Think about that search order a bit more... #3 is interesting. Puppy looks on the hard drive for usr_cram.fs, but how would the file get there? You might have put it there manually or run the install-to-hard-drive-option-1 script.

However, when you boot a newer version of Puppy from CD, Puppy will find the old usr_cram.fs ! ...not so good. Or, an old usr_cram.fs if you put it in /root, for that matter.

To get around that problem Puppy has a technique for checking that usr_cram.fs is the correct version. Puppy checks this, and will ignore any usr_cram.fs files it finds that have the wrong version number. The technique used is when usr_cram.fs is created, its size, in bytes, is recorded in /etc/sizeusrcram, which can then be used to check against usr_cram.fs at boot-time.

with puppy 1.0.1+ it is often desirable to pursue the "everything on one piece of media" policy, but you may split puppy to overcome space limits on that media (CD-RW or USB stick).

Package installation

A key point about this architecture is that /usr is read-only. After downloading a .tar.gz "tarball" or RPM package you cannot install it into Puppy because most packages want to install part of themselves into /usr.

However, version 1.0.1 has revolutionised package management in Puppy by using UNIONFS to make /usr read-write. Any files written to /usr are actually stored in /root/.usr, but look as if they are in /usr to the RPM packs and such. A package manager with non-volatile installation, removal and dependency checking named PupGet is feasible thus !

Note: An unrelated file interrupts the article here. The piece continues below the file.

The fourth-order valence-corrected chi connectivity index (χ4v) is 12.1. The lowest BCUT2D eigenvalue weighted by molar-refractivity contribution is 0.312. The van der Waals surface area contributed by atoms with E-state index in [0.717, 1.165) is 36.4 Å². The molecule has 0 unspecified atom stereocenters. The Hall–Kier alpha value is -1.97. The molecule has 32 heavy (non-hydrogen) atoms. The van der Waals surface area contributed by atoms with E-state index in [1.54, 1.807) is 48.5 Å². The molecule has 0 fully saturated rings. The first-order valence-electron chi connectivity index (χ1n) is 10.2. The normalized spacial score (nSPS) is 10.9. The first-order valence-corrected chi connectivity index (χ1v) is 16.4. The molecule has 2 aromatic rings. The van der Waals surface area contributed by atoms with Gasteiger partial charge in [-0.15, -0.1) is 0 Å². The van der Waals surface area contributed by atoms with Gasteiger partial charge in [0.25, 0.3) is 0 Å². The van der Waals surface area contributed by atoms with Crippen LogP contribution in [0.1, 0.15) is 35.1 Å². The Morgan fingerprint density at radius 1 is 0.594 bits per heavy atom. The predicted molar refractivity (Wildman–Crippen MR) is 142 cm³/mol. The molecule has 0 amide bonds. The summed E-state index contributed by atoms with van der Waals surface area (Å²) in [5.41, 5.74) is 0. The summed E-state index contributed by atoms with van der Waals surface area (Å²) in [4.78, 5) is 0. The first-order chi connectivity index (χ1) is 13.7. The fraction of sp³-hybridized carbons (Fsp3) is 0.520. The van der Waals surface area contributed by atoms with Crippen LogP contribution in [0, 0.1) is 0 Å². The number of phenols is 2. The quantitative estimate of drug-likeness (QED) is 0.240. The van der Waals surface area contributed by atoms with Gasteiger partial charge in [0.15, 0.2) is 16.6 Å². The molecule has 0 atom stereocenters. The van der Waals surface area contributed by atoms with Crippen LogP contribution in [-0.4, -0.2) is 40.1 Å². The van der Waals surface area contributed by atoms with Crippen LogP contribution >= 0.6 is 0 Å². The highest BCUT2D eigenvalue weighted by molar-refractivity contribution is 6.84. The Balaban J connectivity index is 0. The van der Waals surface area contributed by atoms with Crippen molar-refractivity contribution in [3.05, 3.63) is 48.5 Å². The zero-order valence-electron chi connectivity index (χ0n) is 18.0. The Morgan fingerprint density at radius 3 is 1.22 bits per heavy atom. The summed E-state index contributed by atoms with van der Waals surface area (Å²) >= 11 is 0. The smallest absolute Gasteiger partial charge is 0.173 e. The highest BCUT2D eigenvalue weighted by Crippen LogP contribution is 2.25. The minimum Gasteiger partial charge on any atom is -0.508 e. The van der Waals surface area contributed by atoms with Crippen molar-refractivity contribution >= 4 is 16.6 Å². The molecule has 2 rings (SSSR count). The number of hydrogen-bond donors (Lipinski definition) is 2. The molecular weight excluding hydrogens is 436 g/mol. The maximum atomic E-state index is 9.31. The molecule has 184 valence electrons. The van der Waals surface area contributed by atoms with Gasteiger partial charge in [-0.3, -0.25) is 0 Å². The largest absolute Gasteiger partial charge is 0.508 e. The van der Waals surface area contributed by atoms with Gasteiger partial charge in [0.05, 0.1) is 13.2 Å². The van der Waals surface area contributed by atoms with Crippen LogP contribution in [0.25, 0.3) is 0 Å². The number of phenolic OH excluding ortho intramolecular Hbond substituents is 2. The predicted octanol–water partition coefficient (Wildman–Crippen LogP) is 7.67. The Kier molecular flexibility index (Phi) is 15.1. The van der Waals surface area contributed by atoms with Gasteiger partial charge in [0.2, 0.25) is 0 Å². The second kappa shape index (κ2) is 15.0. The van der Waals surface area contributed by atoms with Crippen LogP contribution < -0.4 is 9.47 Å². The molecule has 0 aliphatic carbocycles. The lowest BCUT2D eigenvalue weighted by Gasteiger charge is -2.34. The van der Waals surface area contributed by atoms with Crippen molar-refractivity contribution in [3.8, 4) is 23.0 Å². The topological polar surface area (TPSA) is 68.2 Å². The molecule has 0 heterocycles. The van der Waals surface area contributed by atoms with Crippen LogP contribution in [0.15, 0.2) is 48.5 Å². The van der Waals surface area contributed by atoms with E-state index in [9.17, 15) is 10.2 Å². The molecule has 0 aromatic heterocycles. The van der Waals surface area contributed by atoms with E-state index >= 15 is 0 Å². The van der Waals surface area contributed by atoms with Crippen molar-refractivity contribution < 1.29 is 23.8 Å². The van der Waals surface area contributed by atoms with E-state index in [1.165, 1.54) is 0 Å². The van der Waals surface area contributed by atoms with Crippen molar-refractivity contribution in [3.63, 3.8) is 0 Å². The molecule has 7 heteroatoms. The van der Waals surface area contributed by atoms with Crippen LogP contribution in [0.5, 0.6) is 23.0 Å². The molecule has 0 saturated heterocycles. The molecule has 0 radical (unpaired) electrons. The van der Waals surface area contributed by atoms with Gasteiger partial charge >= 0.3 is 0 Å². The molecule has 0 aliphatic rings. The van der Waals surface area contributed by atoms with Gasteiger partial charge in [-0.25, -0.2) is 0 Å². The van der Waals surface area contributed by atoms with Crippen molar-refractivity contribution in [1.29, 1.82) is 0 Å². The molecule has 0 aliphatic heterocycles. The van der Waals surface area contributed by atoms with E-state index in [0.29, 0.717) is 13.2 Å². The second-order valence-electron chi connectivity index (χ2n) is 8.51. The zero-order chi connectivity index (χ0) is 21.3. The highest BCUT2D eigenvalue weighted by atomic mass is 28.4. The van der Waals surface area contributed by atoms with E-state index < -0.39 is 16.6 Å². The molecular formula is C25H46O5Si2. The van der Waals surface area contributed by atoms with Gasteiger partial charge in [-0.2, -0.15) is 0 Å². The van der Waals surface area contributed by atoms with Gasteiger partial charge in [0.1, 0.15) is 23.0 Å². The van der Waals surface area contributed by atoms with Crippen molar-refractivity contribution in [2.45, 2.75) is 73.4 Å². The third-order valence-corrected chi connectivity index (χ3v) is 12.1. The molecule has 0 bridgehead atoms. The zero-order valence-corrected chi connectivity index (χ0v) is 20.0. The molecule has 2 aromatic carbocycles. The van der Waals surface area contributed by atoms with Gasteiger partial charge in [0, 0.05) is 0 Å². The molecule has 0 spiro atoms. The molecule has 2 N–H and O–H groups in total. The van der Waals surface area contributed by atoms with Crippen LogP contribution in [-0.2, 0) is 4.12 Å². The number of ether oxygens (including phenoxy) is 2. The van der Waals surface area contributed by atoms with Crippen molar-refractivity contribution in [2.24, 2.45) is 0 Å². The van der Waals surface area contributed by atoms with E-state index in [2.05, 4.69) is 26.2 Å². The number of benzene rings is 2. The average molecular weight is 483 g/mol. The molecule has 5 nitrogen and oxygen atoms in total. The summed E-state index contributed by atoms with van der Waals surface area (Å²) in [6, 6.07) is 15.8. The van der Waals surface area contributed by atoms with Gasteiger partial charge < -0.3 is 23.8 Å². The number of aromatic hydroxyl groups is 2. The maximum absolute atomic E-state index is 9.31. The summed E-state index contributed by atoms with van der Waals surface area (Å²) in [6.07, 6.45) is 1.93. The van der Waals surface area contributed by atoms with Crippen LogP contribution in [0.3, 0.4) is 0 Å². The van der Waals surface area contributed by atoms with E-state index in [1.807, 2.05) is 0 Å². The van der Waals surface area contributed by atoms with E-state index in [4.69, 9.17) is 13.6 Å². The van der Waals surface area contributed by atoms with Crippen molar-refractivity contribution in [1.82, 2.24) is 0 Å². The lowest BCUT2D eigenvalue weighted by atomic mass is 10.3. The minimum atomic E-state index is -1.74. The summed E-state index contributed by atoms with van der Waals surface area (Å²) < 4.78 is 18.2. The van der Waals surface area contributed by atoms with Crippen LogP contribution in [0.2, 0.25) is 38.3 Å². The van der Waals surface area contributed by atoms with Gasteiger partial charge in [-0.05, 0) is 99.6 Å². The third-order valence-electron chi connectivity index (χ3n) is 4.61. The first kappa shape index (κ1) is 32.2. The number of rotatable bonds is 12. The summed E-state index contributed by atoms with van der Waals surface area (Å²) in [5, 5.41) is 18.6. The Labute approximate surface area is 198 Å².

PupGet offers the packages of the Puppy Unleashed package suite. All of these packages are available for download -- from the Puppy menu choose "Setup -> PupGet package manager", and follow the steps in the GUI.

The Unleashed packages are all on the Internet, and PupGet can download them individually to install them, however Linux developers can create their own live-CDs from the complete Unleashed package suite. The live-CD that you are using now was created from Puppy Unleashed.

Puppy Unleashed enables you to put together your own custom Puppy boot-CD from a choice of hundreds of packages (applications). For further information, see the Puppy Unleashed page.

Booting from USB

Flash technology

A 128M Flash drive matches perfectly with Puppy. Consider, Puppy is only about 50-60M, so will fit on a 128M USB drive leaving over 70M free for personal data. Yes, a complete portable operating system and personal data, all on the one tiny non-spinning noiseless device!

The downside to Flash technology is limited number of write-cycles. After so many times, the stick will collapse. I have seen figures as low as 50,000 writes - see FlashDetail .

Anyway, the good news is that Puppy is especially designed to have no writes to the Flash drive during a session, enormously extending its life span. Take a look at this diagram:

liveusb image

When Puppy boots from USB, the steps are much the same as for the live-CD. The kernel vmlinuz is loaded into RAM, image.gz is uncompressed and loaded into a ramdisk.